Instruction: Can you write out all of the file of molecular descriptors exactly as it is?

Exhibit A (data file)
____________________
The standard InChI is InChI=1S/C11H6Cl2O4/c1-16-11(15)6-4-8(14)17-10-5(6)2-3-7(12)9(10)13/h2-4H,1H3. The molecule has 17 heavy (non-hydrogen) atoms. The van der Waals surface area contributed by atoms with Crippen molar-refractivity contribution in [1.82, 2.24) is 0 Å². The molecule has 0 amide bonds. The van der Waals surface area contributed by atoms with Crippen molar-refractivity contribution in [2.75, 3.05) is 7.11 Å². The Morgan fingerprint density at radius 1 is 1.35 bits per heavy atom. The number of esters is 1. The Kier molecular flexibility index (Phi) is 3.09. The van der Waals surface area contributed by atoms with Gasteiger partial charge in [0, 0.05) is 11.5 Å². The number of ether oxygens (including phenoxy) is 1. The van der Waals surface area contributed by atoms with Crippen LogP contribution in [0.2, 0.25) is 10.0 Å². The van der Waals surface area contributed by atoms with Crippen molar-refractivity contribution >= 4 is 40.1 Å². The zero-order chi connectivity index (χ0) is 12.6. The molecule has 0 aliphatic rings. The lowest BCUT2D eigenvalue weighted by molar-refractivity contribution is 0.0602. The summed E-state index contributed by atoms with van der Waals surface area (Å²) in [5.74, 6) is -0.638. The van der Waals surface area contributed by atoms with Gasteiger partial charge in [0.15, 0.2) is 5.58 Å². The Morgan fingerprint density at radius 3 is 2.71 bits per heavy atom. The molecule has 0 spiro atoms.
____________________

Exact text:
The standard InChI is InChI=1S/C11H6Cl2O4/c1-16-11(15)6-4-8(14)17-10-5(6)2-3-7(12)9(10)13/h2-4H,1H3. The molecule has 17 heavy (non-hydrogen) atoms. The van der Waals surface area contributed by atoms with Crippen molar-refractivity contribution in [1.82, 2.24) is 0 Å². The molecule has 0 amide bonds. The van der Waals surface area contributed by atoms with Crippen molar-refractivity contribution in [2.75, 3.05) is 7.11 Å². The Morgan fingerprint density at radius 1 is 1.35 bits per heavy atom. The number of esters is 1. The Kier molecular flexibility index (Phi) is 3.09. The van der Waals surface area contributed by atoms with Gasteiger partial charge in [0, 0.05) is 11.5 Å². The number of ether oxygens (including phenoxy) is 1. The van der Waals surface area contributed by atoms with Crippen LogP contribution in [0.2, 0.25) is 10.0 Å². The van der Waals surface area contributed by atoms with Crippen molar-refractivity contribution >= 4 is 40.1 Å². The zero-order chi connectivity index (χ0) is 12.6. The molecule has 0 aliphatic rings. The lowest BCUT2D eigenvalue weighted by molar-refractivity contribution is 0.0602. The summed E-state index contributed by atoms with van der Waals surface area (Å²) in [5.74, 6) is -0.638. The van der Waals surface area contributed by atoms with Gasteiger partial charge in [0.15, 0.2) is 5.58 Å². The Morgan fingerprint density at radius 3 is 2.71 bits per heavy atom. The molecule has 0 spiro atoms.